Diet Drinks and Stroke Risk
Many people drink diet sodas and other artificially sweetened drinks simply because they’ve been having them for years. It may have begun in an attempt to be healthier, avoid excessive sugar intake, and keep weight under control. Of course, now most of us know more about the considerable downside to artificial sweeteners, but plenty of people still haven’t broken their habit. However, if you’re an older woman, you just might have one more reason to leave those diet sodas and other artificially sweetened drinks on the supermarket shelves. New research suggests that these kinds of drinks are associated with a considerable rise in the likelihood of having a stroke.
The study, which was conducted at the Albert Einstein College of Medicine in New York City, found that the risk of stroke is notably increased in women who consume artificially sweetened beverages on a regular basis.1 These results are based on an investigation that included 81,714 women who had undergone menopause. All the subjects ranged in age from 50 to 79 when they committed to participation in the Women’s Health Initiative at some point between 1993 and 1998.
The volunteers were followed for an average of 11.9 years, with the researchers keeping tabs on their overall health status. During the study period, the subjects completed a questionnaire on their eating habits that included reporting how often they consumed diet sodas and diet fruit beverages across a three-month span.
Just under two-thirds of the participants said they consumed diet soda or fruit drinks less than once a week or not at all. In fact, it was only approximately five percent of the women who reported “heavy” consumption of these artificially sweetened drinks, which was defined as two or more drinks per day. However, among this group with the most frequent consumption of diet drinks, the overall stroke risk was 23 percent higher than for those who drank them less than once a week.
When the investigators separated out types of stroke, they discovered that ischemic strokes, which are brought on by blood clots, were 31 percent more likely in frequent drinkers of artificially sweetened beverages. That may be due to blocked arteries, which often arise from an accumulation of clots that reduce the flow of blood. What’s more, other cardiovascular issues and health problems were also associated with the diet drinks. The subjects who said they consumed two diet drinks a day or more had a 29 percent higher risk of developing heart disease. In addition, they had a 16 percent elevated risk of early mortality from any cause.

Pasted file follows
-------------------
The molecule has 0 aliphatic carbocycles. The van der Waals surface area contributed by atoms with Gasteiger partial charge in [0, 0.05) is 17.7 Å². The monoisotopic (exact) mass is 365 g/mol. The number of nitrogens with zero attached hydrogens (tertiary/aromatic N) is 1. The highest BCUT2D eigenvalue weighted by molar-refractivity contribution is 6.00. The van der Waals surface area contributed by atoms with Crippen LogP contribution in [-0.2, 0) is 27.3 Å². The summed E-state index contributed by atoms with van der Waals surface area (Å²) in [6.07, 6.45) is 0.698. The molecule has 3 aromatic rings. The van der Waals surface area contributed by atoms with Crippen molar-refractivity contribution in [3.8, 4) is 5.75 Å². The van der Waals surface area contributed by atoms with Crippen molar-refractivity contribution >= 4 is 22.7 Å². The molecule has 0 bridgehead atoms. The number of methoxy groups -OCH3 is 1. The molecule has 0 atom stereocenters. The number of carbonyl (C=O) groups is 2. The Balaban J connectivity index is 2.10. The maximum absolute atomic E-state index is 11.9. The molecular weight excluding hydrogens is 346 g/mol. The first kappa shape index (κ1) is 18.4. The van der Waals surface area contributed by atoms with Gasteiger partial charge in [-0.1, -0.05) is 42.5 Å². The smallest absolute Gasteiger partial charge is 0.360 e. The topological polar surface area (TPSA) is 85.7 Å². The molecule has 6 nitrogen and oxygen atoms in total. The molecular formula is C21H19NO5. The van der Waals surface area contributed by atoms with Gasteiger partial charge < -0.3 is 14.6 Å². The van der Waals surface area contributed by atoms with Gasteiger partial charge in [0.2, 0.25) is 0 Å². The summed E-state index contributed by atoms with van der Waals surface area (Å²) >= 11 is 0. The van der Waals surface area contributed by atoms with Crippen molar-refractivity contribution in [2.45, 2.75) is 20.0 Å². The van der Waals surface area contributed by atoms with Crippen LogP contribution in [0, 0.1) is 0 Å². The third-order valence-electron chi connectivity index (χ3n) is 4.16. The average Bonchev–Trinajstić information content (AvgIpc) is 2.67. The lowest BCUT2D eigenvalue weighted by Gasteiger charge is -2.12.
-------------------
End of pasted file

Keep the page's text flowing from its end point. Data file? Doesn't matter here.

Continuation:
When broken down into subgroups, some segments of this population of postmenopausal women were also shown to have a greater chance of problems linked to their consumption of artificially sweetened drinks. Perhaps not surprisingly, obese women—even when they had no history of diabetes or heart disease—have twice the risk of suffering from a stroke if they frequently consume diet drinks. Perhaps more surprising were differences found by race. Black women who have no history of diabetes or heart disease have a whopping four times greater risk of stroke if they are heavy consumers of diet drinks. And all of the findings held steady even after the investigators controlled for potentially influential factors such as age, blood pressure levels, and smoking habits.
While the study was missing specific information as to which kinds of artificial sweeteners were used in the various diet drinks consumed, it is probably safe to say that any artificial type of sugar substitute is likely risky. Also, we don’t necessarily know that men or younger women would experience the same rise in stroke risk from artificially sweetened drinks, but we do know that they add no nutritional value and are linked to other health issues including heart disease, cancer, and weight gain.
Ultimately, it is far better to avoid artificial sweeteners in all your drinks. Instead, choose water, or if you’re looking to diet sodas for a little caffeine pick-me-up, stick to limited amounts of coffee or tea early in the day—or to natural non-caloric sweeteners such as stevia.
- 1. Mossavar-Rahmani, Yasmin; et al. "Artificially Sweetened Beverages and Stroke, Coronary Heart Disease, and All-Cause Mortality in the Women's Health Initiative." Stroke. 14 February 2019. Accessed 17 February 2019. https://www.ahajournals.org/doi/10.1161/STROKEAHA.118.023100.